CSU Picks Up 12 Councillors in Byelections

Food Services Questions Pass Overwhelmingly

After losing seven councillors in the span of three months, the Concordia Student Union’s once dwindling council has 12 new faces—including two directly connected to the referendum question receiving the most votes during last week’s byelections.

After losing seven councillors in the span of three months, the Concordia Student Union’s once dwindling council has 12 new faces—including two directly connected to the referendum question receiving the most votes during last week’s byelections.

CFC members and newly elected arts and science councillors Gabriel Velasco and Charles Bourassa received the most votes of all candidates running across all faculties with 170 and 149 votes respectively.

Justin Caruso and Patricia Martone were also voted in.

“I’m super excited to be elected as a CSU councillor and get in motion my plan to work with the students who created a group on Facebook to fix the blue zones in the library,” said Bourassa, who was one of three candidates who stayed until the end of the vote count late on Thursday night.

Bourassa is one of the 480 members of the Facebook group “Concordia Students for Silent Blue Zones,” a reference to the individual study spaces labelled “blue zones,” in Concordia’s libraries where students are supposed to be silent.

Bourassa’s CFC cohort, Velasco, was also on-hand for the ballot counting and tentative results.

“I’m really happy students decided to have a voice in the big decisions being made […] their expression of [being] content with the budget we’re making is really great,” said Velasco in reference to the passing of the CFC’s fee-levy request.

As one of the elected councillors, Velasco says he’ll work towards “having a more open, accessible decision-making process.”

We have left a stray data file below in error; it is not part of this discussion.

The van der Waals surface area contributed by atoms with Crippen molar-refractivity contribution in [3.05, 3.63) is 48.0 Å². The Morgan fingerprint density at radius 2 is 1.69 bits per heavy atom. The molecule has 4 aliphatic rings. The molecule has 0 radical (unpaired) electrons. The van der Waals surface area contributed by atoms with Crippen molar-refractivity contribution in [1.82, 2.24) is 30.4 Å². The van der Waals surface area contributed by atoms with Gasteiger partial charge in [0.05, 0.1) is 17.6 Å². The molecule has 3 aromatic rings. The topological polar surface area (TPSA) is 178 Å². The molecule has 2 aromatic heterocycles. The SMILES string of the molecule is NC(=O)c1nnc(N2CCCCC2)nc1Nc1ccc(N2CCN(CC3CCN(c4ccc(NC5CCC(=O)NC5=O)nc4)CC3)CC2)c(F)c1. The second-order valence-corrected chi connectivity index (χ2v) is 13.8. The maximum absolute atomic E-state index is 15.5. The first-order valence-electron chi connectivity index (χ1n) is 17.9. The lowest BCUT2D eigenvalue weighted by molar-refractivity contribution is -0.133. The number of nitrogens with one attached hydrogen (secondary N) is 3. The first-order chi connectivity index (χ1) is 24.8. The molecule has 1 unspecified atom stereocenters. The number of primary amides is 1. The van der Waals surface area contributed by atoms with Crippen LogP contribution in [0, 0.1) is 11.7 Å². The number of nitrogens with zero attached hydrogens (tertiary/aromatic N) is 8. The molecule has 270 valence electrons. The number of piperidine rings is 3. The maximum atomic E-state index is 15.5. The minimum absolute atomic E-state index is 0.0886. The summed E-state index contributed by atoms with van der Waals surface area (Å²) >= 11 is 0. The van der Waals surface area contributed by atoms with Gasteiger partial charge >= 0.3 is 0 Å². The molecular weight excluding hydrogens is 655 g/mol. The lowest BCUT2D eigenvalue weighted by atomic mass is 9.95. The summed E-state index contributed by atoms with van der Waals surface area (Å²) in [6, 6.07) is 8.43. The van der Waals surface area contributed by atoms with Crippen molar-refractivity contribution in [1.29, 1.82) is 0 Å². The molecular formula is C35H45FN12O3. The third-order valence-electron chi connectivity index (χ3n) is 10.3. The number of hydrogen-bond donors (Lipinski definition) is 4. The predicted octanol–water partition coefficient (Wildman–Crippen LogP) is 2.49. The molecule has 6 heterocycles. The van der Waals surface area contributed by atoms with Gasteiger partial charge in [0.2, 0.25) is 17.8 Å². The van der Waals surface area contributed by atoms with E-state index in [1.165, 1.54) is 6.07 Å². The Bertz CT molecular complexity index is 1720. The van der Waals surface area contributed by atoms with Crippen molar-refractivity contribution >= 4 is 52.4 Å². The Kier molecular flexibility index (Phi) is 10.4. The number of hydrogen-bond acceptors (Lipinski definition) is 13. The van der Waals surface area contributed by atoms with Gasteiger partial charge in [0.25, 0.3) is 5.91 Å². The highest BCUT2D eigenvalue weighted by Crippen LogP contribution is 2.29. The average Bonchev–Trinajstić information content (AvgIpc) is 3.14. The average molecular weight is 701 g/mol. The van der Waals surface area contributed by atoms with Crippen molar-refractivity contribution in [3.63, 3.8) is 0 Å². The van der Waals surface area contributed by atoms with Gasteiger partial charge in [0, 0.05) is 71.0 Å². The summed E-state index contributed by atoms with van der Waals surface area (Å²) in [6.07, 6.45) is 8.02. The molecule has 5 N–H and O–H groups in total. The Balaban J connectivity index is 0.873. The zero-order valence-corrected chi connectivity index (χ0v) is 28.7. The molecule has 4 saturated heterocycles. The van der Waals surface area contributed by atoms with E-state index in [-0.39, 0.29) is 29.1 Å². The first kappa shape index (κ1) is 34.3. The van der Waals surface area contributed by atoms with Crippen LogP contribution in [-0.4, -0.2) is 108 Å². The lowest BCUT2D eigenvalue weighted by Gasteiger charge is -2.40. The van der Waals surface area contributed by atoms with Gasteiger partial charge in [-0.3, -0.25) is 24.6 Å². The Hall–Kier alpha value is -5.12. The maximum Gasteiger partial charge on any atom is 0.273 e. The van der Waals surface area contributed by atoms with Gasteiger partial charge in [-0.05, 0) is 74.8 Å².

Turning to JMSB students, Commerce and Administration Students’ Association Board Chair Maylen Cytryn took the top draw with 79 votes, while Michael Richardson, Virginia Law, Kabir Bindra and Ahmed Mustafa were also elected to council.

Alaa Ajam, Kyle Arseneau and Ahmad Choukair—the only Engineering and Computer Science candidates in the running—were all voted in.

Voter turnout was down roughly 50 per cent from the general elections in March, but CSU Chief Electoral Officer Andre-Marcel Baril says this year’s byelection saw a 75 per cent increase in voter participation over last year, when council only made the quorum of 450 by roughly a dozen votes.

“I think overall it was a success—a relative success,” Baril said, adding that despite a slightly lower than expected turnout among John Molson School of Business students, there were no surprises.

The vote count also went incredibly fast according to Baril, with ballots from all 818 total voters being counted and re-boxed for storage by midnight on Nov. 21 after polls closed at 8 p.m.

Both food services questions passed with overwhelming support; the Concordia Food Coalition’s request for an eight cents-per-credit fee levy from undergraduates passed by a significant margin, with 605 “yes” votes, amounting to roughly 75 per cent support.

The CSU has also been mandated to help create a new student co-operative café in the space currently occupied by the Java U in the Hall Building, with 80 per cent of students voting in favour of the initiative.

While both questions passed with largely unilateral support, the CFC and Java U questions’ support levels were at least 10 per cent lower than for a food services referendum question posed to students in the general elections, which originally propelled the union to support sustainable, student-run eating options on campus.

All other referendum questions also passed.

UPDATE: An earlier version of this story stated 11 councillors were elected. Twelve councillors were elected. The Link regrets the error.

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